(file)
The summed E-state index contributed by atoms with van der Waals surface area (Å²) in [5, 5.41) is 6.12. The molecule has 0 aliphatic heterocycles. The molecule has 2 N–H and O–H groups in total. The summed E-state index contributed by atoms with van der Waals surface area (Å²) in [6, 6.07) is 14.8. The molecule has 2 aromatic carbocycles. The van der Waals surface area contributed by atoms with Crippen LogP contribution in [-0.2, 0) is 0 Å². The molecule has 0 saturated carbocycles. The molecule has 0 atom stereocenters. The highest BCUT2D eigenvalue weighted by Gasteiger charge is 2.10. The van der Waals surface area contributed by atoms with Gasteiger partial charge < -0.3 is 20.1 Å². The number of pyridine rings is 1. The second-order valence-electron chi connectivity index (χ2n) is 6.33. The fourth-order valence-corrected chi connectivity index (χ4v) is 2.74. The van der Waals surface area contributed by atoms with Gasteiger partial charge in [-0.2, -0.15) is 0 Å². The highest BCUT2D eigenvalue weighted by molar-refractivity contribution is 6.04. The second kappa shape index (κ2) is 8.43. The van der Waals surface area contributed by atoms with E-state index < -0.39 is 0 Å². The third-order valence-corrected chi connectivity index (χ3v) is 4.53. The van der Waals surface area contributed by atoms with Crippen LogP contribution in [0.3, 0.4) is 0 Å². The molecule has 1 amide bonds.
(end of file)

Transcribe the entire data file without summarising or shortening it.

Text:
The summed E-state index contributed by atoms with van der Waals surface area (Å²) in [5, 5.41) is 6.12. The molecule has 0 aliphatic heterocycles. The molecule has 2 N–H and O–H groups in total. The summed E-state index contributed by atoms with van der Waals surface area (Å²) in [6, 6.07) is 14.8. The molecule has 2 aromatic carbocycles. The van der Waals surface area contributed by atoms with Crippen LogP contribution in [-0.2, 0) is 0 Å². The molecule has 0 saturated carbocycles. The molecule has 0 atom stereocenters. The highest BCUT2D eigenvalue weighted by Gasteiger charge is 2.10. The van der Waals surface area contributed by atoms with Gasteiger partial charge < -0.3 is 20.1 Å². The number of pyridine rings is 1. The second-order valence-electron chi connectivity index (χ2n) is 6.33. The fourth-order valence-corrected chi connectivity index (χ4v) is 2.74. The van der Waals surface area contributed by atoms with Gasteiger partial charge in [-0.2, -0.15) is 0 Å². The highest BCUT2D eigenvalue weighted by molar-refractivity contribution is 6.04. The second kappa shape index (κ2) is 8.43. The van der Waals surface area contributed by atoms with E-state index < -0.39 is 0 Å². The third-order valence-corrected chi connectivity index (χ3v) is 4.53. The van der Waals surface area contributed by atoms with Crippen LogP contribution in [0.3, 0.4) is 0 Å². The molecule has 1 amide bonds.